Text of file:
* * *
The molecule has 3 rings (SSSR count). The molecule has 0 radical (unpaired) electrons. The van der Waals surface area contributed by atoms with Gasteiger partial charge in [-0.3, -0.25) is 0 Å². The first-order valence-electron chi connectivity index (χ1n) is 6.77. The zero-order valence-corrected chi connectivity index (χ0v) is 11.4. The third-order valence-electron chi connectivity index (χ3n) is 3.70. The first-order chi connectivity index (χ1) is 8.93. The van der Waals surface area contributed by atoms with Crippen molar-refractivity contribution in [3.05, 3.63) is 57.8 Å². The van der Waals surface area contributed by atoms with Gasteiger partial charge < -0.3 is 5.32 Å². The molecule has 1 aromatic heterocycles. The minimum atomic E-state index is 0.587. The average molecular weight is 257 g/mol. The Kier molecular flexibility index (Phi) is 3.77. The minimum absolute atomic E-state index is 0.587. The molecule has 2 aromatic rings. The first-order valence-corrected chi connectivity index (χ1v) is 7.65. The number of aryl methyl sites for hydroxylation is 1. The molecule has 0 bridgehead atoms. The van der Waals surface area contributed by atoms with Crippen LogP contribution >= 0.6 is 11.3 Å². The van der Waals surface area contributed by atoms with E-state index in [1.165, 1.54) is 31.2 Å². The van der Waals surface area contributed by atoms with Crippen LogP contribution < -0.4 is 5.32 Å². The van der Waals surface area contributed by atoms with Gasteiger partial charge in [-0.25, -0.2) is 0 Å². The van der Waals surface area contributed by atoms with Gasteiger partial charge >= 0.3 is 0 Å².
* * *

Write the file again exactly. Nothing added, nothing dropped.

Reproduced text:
The molecule has 3 rings (SSSR count). The molecule has 0 radical (unpaired) electrons. The van der Waals surface area contributed by atoms with Gasteiger partial charge in [-0.3, -0.25) is 0 Å². The first-order valence-electron chi connectivity index (χ1n) is 6.77. The zero-order valence-corrected chi connectivity index (χ0v) is 11.4. The third-order valence-electron chi connectivity index (χ3n) is 3.70. The first-order chi connectivity index (χ1) is 8.93. The van der Waals surface area contributed by atoms with Crippen molar-refractivity contribution in [3.05, 3.63) is 57.8 Å². The van der Waals surface area contributed by atoms with Gasteiger partial charge < -0.3 is 5.32 Å². The molecule has 1 aromatic heterocycles. The minimum atomic E-state index is 0.587. The average molecular weight is 257 g/mol. The Kier molecular flexibility index (Phi) is 3.77. The minimum absolute atomic E-state index is 0.587. The molecule has 2 aromatic rings. The first-order valence-corrected chi connectivity index (χ1v) is 7.65. The number of aryl methyl sites for hydroxylation is 1. The molecule has 0 bridgehead atoms. The van der Waals surface area contributed by atoms with Crippen LogP contribution >= 0.6 is 11.3 Å². The van der Waals surface area contributed by atoms with E-state index in [1.165, 1.54) is 31.2 Å². The van der Waals surface area contributed by atoms with Crippen LogP contribution < -0.4 is 5.32 Å². The van der Waals surface area contributed by atoms with Gasteiger partial charge in [-0.25, -0.2) is 0 Å². The van der Waals surface area contributed by atoms with Gasteiger partial charge >= 0.3 is 0 Å².